Cryptococcus neoformans is a fungal pathogen that infects the human brain. The organism has a defined sexual cycle involving haploid MATalpha and MATa strains, and the MATalpha locus has been linked to virulence and differentiation. Most environmental and clinical isolates are MATalpha mating type, and MATalpha strains are more virulent than congenic MATa strains. MATalpha strains also haploid fruit and produce filaments and infectious basidiospores when nitrogen limited. Thus, the structure and function of the mating type loci and their links to virulence and ecology are of considerable interest. Moore and Edman used difference cloning to identify part of the MATalpha locus encoding a mating pheromone. Later, Wickes and colleagues identified a Ste12 homolog that is MATalpha-specific but not encoded by the known MATalpha region. STE12alpha is required for virulence of a congenic lab adapted serotype D strain but is dispensable for virulence of a pathogenic serotype A clinical isolate. To establish functions of the mating type loci, we propose to clone, sequence, and mutate the MAT loci from three divergent C. neoformans varieties. MATalpha and MATa strains of each variety were known or identified in our lab and MATalpha and MATa specific genes were cloned. Six BAC libraries were constructed to isolate clones spanning each MAT locus. Sequencing of the serotype A and D MATalpha and MATa loci is in progress. These loci are unusually large (greater than 100 kb) with more than a dozen genes encoding three pheromones and a pheromone receptor, homologs of Ste20, Stel1, Ste12, and a Zn2+ finger protein. Other genes encode a myosin, a favoprotein, and a translation factor. Our studies reveal the MATalpha and MATa loci encode diverged alleles of the same genes and have extensively rearranged during evolution. Mutation of individual MATalpha locus genes confers defects in mating, fruiting, and virulence. A haploid strain lacking a 50 kb region of the MATalpha locus was inviable, indicating one or more genes in the region is essential. A diploid a/delta strain deleted for this part of the MATalpha locus was still self-filamentous like an a/alpha diploid, and a/a and alpha/alpha diploids were not self- filamentous, excluding a ploidy-dependent model. Our preliminary results support a locus-dependent model. We have discovered a novel, linked region of the MATalpha locus encoding a homeodomain homolog (Hdp1alpha) and a candidate transcriptional regulator (Rum1alpha), and we will establish the functions of these genes. We also propose to develop DNA based methods to test if MAT locus alterations occur naturally and affect fertility or virulence. These studies will provide insights into the role of MAT loci and sexual cycles in fungal differentiation and virulence.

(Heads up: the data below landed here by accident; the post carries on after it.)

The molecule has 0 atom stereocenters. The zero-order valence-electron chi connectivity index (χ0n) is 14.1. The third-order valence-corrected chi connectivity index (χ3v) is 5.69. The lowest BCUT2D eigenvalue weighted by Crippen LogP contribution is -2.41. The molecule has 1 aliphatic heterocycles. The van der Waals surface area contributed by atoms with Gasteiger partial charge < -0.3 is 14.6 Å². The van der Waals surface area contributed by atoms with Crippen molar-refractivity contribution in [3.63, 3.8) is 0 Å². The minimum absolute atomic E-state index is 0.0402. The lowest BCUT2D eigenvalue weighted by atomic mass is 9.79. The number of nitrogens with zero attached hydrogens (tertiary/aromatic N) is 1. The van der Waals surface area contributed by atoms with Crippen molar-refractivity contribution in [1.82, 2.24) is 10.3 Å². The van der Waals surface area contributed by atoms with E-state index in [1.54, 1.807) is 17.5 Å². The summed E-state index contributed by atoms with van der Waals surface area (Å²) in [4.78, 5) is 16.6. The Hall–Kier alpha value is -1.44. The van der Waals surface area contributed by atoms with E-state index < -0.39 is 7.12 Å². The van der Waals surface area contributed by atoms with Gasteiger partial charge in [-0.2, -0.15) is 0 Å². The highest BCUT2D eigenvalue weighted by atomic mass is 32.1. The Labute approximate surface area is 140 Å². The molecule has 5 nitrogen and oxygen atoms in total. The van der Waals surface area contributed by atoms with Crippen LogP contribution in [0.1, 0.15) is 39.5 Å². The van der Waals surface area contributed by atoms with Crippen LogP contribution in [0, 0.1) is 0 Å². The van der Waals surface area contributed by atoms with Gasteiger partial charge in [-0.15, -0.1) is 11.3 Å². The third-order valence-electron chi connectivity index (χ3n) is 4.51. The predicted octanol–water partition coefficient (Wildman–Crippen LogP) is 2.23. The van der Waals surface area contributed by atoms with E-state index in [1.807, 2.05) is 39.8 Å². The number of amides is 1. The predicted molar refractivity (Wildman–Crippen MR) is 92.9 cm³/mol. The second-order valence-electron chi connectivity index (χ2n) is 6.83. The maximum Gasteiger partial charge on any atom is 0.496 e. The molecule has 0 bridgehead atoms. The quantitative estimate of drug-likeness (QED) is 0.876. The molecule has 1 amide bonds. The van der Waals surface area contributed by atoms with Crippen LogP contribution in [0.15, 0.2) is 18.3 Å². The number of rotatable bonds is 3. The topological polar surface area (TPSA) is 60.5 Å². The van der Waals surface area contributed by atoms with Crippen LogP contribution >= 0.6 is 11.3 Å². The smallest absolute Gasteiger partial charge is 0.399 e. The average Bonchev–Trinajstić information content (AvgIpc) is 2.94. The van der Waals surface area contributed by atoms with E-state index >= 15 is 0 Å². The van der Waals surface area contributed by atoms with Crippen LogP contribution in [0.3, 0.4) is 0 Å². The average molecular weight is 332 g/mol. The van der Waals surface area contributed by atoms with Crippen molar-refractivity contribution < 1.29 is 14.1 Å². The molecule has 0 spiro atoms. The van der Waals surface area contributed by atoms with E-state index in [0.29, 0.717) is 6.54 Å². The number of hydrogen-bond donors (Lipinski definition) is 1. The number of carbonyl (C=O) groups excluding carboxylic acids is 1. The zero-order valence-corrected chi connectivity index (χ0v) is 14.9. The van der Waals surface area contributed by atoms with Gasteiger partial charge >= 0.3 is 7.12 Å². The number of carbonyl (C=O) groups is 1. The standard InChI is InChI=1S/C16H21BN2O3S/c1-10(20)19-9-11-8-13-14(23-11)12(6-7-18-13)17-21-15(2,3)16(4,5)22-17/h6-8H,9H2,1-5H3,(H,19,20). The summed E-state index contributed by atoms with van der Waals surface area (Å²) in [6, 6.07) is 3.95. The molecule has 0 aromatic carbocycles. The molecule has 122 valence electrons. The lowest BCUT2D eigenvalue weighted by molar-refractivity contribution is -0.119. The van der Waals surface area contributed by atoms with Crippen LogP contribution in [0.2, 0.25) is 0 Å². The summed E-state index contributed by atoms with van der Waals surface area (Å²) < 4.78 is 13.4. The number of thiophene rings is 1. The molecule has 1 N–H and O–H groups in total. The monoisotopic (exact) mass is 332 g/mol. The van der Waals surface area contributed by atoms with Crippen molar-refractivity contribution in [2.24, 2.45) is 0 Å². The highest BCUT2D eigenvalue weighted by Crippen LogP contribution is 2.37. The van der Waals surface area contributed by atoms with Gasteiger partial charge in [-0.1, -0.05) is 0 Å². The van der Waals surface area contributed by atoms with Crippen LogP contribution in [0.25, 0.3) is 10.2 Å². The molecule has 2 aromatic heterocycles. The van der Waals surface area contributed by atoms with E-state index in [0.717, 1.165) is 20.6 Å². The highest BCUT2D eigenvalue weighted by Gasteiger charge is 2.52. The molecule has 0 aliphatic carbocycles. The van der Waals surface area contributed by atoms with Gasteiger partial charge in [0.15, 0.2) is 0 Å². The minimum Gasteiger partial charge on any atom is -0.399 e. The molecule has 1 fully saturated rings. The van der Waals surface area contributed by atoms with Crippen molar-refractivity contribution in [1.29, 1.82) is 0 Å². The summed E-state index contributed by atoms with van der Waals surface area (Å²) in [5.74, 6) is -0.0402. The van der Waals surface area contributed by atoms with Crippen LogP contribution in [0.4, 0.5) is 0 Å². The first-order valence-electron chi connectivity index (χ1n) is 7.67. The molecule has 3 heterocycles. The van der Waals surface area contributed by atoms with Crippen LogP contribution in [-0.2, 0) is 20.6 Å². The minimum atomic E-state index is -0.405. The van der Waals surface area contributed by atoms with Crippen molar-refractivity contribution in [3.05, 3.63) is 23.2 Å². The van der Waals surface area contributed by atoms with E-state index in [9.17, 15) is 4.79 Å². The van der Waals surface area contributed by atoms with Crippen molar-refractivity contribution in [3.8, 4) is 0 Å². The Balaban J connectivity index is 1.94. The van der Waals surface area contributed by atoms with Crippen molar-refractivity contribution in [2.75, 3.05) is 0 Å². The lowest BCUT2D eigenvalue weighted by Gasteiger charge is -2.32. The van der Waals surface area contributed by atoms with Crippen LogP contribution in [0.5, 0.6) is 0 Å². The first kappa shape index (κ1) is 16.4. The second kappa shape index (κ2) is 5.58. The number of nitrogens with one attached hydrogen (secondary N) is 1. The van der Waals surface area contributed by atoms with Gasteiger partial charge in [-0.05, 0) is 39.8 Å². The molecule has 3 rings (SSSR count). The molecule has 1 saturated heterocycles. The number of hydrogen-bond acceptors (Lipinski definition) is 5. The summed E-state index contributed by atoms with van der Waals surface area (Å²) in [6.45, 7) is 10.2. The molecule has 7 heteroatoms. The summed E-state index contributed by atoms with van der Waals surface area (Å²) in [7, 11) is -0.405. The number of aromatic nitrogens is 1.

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National Institute of Allergy and Infectious Diseases (NIAID)
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Bacteriology and Mycology Subcommittee 2 (BM)
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Duncan, Rory A
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Duke University
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